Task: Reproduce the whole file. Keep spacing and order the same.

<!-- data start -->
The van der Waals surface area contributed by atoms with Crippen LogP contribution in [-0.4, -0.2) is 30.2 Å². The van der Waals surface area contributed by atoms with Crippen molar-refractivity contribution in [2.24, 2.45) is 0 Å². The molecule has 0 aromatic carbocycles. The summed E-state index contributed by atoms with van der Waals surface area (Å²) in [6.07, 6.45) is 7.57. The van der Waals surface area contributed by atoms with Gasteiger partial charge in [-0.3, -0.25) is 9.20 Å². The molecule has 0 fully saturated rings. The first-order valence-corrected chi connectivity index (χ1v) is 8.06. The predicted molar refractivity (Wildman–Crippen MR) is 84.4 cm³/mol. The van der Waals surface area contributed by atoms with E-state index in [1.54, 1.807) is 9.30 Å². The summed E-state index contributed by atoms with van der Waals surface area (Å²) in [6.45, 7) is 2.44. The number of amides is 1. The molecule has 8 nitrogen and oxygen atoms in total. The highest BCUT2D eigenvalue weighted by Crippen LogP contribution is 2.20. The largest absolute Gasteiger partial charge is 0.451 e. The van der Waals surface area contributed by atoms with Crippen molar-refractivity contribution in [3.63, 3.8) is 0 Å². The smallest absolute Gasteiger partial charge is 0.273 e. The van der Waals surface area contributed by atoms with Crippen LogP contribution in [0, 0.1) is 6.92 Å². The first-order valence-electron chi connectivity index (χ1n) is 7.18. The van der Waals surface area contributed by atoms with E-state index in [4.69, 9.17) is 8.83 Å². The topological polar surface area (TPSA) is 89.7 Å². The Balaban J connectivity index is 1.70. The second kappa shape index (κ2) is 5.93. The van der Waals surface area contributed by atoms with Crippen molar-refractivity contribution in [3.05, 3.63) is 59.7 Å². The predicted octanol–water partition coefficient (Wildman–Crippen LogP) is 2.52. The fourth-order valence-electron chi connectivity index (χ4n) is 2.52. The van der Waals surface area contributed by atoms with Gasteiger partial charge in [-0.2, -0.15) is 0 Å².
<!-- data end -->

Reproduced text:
The van der Waals surface area contributed by atoms with Crippen LogP contribution in [-0.4, -0.2) is 30.2 Å². The van der Waals surface area contributed by atoms with Crippen molar-refractivity contribution in [2.24, 2.45) is 0 Å². The molecule has 0 aromatic carbocycles. The summed E-state index contributed by atoms with van der Waals surface area (Å²) in [6.07, 6.45) is 7.57. The van der Waals surface area contributed by atoms with Gasteiger partial charge in [-0.3, -0.25) is 9.20 Å². The molecule has 0 fully saturated rings. The first-order valence-corrected chi connectivity index (χ1v) is 8.06. The predicted molar refractivity (Wildman–Crippen MR) is 84.4 cm³/mol. The van der Waals surface area contributed by atoms with E-state index in [1.54, 1.807) is 9.30 Å². The summed E-state index contributed by atoms with van der Waals surface area (Å²) in [6.45, 7) is 2.44. The number of amides is 1. The molecule has 8 nitrogen and oxygen atoms in total. The highest BCUT2D eigenvalue weighted by Crippen LogP contribution is 2.20. The largest absolute Gasteiger partial charge is 0.451 e. The van der Waals surface area contributed by atoms with Crippen molar-refractivity contribution in [3.63, 3.8) is 0 Å². The smallest absolute Gasteiger partial charge is 0.273 e. The van der Waals surface area contributed by atoms with Crippen LogP contribution in [0, 0.1) is 6.92 Å². The first-order valence-electron chi connectivity index (χ1n) is 7.18. The van der Waals surface area contributed by atoms with E-state index in [4.69, 9.17) is 8.83 Å². The topological polar surface area (TPSA) is 89.7 Å². The Balaban J connectivity index is 1.70. The second kappa shape index (κ2) is 5.93. The van der Waals surface area contributed by atoms with Crippen molar-refractivity contribution in [3.05, 3.63) is 59.7 Å². The predicted octanol–water partition coefficient (Wildman–Crippen LogP) is 2.52. The fourth-order valence-electron chi connectivity index (χ4n) is 2.52. The van der Waals surface area contributed by atoms with Gasteiger partial charge in [-0.2, -0.15) is 0 Å².